Computed tomography assessment of pelvic bone density: Associations with age and pelvic fracture in motor vehicle crashes

Ashley A. Weaver, Isaac N. Ronning, William Armstrong, Anna N. Miller, Bahram Kiani, R. Shayn Martin, Kristen M. Beavers, Joel D. Stitzel

Research output: Contribution to journalArticlepeer-review


Motor vehicle crash (MVC) occupants routinely get a computed tomography (CT) scan to screen for internal injury, and this CT can be leveraged to opportunistically derive bone mineral density (BMD). This study aimed to develop and validate a method to measure pelvic BMD in CT scans without a phantom, and examine associations of pelvic BMD with age and pelvic fracture incidence in seriously injured MVC occupants from the Crash Injury Research and Engineering Network (CIREN) study. A phantom-less muscle-fat calibration technique to measure pelvic BMD was validated using 45 quantitative CT scans with a bone calibration phantom. The technique was then used to measure pelvic BMD from CT scans of 252 CIREN occupants (ages 16+) in frontal MVCs who had sustained either abdominal or pelvic injury. Pelvic BMD was analyzed in relation to age and pelvic fracture incidence. In the validation set, phantom-based calibration vs. phantom-less muscle-fat calibration yielded similar BMD values at the anterior superior iliac spine (ASIS; R2 = 0.95, p < 0.001) and iliac crest (R2 = 0.90, p < 0.001). Pelvic BMD was measured in 150 female and 102 male CIREN occupants aged 16–89, and 25% of these occupants sustained pelvic fracture. BMD at the ASIS and iliac crest declined with age (p < 0.001). For instance, iliac crest BMD decreased an average of 25 mg/cm3 per decade of age. The rate of iliac crest BMD decline was 7.6 mg/cm3 more per decade of age in occupants with pelvic fracture compared to those not sustaining pelvic fracture. Findings suggest pelvic BMD may be a contributing risk factor for pelvic fracture in MVCs.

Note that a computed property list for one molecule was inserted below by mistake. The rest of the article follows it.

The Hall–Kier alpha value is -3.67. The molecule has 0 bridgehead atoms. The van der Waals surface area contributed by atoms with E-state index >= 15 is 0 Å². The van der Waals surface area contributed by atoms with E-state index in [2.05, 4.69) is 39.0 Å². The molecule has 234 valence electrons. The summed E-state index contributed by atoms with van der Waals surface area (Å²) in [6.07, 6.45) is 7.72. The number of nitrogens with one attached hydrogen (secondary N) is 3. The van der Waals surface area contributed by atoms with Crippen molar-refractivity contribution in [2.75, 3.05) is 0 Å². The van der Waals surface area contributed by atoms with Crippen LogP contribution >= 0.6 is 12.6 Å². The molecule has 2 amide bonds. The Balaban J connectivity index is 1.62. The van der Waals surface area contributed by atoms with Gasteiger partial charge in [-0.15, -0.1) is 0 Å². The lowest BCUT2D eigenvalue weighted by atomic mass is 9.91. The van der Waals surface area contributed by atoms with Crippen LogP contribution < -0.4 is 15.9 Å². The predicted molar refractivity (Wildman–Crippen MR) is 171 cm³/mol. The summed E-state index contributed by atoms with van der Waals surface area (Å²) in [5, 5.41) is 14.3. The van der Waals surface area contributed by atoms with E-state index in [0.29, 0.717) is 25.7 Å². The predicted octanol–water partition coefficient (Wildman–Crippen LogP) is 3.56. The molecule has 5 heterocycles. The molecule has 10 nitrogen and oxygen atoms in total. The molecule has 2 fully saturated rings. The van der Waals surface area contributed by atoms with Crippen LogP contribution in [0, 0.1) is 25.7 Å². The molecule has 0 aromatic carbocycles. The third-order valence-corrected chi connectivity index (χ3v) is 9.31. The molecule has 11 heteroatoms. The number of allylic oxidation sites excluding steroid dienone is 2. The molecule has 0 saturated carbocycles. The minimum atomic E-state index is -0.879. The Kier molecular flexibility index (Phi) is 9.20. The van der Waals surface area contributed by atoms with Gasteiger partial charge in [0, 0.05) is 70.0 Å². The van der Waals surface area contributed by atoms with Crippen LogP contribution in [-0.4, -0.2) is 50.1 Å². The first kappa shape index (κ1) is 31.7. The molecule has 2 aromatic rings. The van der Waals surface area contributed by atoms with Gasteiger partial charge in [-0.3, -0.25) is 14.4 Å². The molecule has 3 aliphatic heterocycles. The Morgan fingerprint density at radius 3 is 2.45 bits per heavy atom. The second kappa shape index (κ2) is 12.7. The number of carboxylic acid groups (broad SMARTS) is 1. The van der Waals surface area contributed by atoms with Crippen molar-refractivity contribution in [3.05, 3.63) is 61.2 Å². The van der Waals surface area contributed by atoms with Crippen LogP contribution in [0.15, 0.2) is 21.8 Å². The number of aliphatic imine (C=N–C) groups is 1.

Original languageEnglish
Article number107291
JournalAccident Analysis and Prevention
StatePublished - Dec 2023


  • Bone Mineral Density
  • Fracture
  • Imaging
  • Opportunistic
  • Pelvis
  • Radiology


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